Minnick said, “Like most Idahoans, I carry a pocketknife. That shouldn’t make me a criminal. Passage of this bill means that the kinds of knives we use while rafting Idaho rivers or fishing its streams or hunting its mountains – or even just to open a stubborn package at the office – will remain legal and free of regulation.” You can read our full story here from today’s Spokesman-Review on the legislative change and the role of Post Falls-based Buck Knives in it, and click below for Minnick’s full press release. The new language was first championed by Minnick and Rep. Bob Latta, R-Ohio; Minnick also thanked Idaho Sens. Mike Crapo and Jim Risch and Sen. John Cornyn, R-Texas, for their work on the issue.
An article today on Politico.com says Idaho Rep. Walt Minnick has floated a new plan for financial regulation reform - an alternative to President Obama’s proposal - that’s drawing support from his fellow Blue Dog conservative Democrats and others in Congress. Minnick told Politico, “I’m trying to serve as a broker and a catalyst to the process, within the confines of the Financial Services Committee.” The article notes Minnick’s surprising credibility on the issue as an Idaho freshman, due in part to his degree in economics and Harvard MBA, and his career as a timber industry executive. You can read the full article here. A followup article on the Huffington Post, however, notes opposition to the “Minnick alternative,” including from key Rep. Barney Frank.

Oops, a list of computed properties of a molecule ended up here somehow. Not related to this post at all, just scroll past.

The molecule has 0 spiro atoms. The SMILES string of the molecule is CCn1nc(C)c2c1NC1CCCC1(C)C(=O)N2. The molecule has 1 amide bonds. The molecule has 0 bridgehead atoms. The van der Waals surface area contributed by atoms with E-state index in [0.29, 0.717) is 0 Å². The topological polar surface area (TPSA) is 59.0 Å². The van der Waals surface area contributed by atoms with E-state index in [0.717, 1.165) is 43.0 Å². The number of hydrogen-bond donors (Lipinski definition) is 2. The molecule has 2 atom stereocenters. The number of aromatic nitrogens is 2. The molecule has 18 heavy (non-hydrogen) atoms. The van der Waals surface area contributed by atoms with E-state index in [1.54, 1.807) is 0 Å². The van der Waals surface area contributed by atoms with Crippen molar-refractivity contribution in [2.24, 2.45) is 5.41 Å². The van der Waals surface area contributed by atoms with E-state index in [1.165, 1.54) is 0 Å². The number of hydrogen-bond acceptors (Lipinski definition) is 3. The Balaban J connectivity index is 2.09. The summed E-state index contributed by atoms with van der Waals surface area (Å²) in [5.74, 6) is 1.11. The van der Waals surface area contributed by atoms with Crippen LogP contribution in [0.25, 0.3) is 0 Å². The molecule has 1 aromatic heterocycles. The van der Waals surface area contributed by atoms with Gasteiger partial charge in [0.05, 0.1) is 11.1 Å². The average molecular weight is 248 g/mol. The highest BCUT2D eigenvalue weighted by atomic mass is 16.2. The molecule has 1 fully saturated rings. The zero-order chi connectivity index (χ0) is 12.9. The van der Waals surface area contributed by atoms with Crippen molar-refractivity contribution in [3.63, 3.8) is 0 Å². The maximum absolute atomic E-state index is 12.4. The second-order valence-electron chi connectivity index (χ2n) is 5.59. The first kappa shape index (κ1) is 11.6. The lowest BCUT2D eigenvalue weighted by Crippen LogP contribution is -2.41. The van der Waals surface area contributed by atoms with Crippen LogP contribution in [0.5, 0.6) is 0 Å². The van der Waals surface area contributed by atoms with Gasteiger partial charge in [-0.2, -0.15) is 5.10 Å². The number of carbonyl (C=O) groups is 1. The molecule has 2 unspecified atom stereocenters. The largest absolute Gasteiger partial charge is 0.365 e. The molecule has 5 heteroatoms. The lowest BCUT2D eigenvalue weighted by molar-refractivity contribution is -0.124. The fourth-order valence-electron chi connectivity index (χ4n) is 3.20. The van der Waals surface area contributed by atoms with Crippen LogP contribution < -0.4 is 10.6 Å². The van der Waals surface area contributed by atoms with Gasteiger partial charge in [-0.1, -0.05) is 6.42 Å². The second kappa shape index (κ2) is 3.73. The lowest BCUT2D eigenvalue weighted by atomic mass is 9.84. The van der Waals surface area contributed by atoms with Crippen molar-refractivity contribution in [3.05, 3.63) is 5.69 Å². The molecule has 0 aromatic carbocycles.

Here’s a news item from AP: BOISE, Idaho (AP) — An Idaho congressman says a provision in the student aid bill House lawmakers passed Thursday will allow troops to more easily transfer academic credits they’ve earned while serving to four-year colleges. Democratic U.S. Rep. Walt Minnick’s office says there have been reports that community colleges and universities do not have plans in place to accept these credits. An amendment Minnick added to the student aid bill will require schools receiving money as part of the federal legislation to address this issue and ensure the credits are transferrable.